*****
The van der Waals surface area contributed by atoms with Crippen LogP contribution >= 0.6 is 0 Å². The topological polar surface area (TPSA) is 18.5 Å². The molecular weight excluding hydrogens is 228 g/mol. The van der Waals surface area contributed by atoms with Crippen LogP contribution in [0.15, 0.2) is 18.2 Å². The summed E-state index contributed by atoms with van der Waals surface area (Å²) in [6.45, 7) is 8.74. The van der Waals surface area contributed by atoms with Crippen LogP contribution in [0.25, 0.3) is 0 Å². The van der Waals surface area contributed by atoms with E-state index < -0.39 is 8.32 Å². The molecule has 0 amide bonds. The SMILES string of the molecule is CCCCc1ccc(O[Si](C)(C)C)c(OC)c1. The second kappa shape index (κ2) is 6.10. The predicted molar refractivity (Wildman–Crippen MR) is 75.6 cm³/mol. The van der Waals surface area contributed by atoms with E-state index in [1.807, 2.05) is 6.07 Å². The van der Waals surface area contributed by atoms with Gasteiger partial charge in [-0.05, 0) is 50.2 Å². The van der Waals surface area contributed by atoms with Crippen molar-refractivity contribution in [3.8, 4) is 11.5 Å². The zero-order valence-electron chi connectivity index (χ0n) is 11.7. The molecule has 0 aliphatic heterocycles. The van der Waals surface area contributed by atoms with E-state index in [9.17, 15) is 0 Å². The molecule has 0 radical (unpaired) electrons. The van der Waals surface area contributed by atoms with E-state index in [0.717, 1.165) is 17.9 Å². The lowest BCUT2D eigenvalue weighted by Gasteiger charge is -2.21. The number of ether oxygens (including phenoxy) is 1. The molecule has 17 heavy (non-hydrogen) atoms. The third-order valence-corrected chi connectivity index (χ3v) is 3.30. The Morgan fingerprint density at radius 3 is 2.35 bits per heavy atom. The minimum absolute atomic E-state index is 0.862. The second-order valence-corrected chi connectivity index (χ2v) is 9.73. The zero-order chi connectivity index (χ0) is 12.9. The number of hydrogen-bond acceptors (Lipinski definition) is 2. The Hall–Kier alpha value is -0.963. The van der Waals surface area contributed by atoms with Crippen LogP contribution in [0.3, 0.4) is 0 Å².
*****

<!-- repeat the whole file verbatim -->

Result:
The van der Waals surface area contributed by atoms with Crippen LogP contribution >= 0.6 is 0 Å². The topological polar surface area (TPSA) is 18.5 Å². The molecular weight excluding hydrogens is 228 g/mol. The van der Waals surface area contributed by atoms with Crippen LogP contribution in [0.15, 0.2) is 18.2 Å². The summed E-state index contributed by atoms with van der Waals surface area (Å²) in [6.45, 7) is 8.74. The van der Waals surface area contributed by atoms with Crippen LogP contribution in [0.25, 0.3) is 0 Å². The van der Waals surface area contributed by atoms with E-state index < -0.39 is 8.32 Å². The molecule has 0 amide bonds. The SMILES string of the molecule is CCCCc1ccc(O[Si](C)(C)C)c(OC)c1. The second kappa shape index (κ2) is 6.10. The predicted molar refractivity (Wildman–Crippen MR) is 75.6 cm³/mol. The van der Waals surface area contributed by atoms with E-state index in [1.807, 2.05) is 6.07 Å². The van der Waals surface area contributed by atoms with Gasteiger partial charge in [-0.05, 0) is 50.2 Å². The van der Waals surface area contributed by atoms with Crippen molar-refractivity contribution in [3.8, 4) is 11.5 Å². The zero-order valence-electron chi connectivity index (χ0n) is 11.7. The molecule has 0 aliphatic heterocycles. The van der Waals surface area contributed by atoms with E-state index in [9.17, 15) is 0 Å². The molecule has 0 radical (unpaired) electrons. The van der Waals surface area contributed by atoms with E-state index in [0.717, 1.165) is 17.9 Å². The lowest BCUT2D eigenvalue weighted by Gasteiger charge is -2.21. The number of ether oxygens (including phenoxy) is 1. The molecule has 17 heavy (non-hydrogen) atoms. The third-order valence-corrected chi connectivity index (χ3v) is 3.30. The Morgan fingerprint density at radius 3 is 2.35 bits per heavy atom. The minimum absolute atomic E-state index is 0.862. The second-order valence-corrected chi connectivity index (χ2v) is 9.73. The zero-order chi connectivity index (χ0) is 12.9. The number of hydrogen-bond acceptors (Lipinski definition) is 2. The Hall–Kier alpha value is -0.963. The van der Waals surface area contributed by atoms with Crippen LogP contribution in [0.3, 0.4) is 0 Å².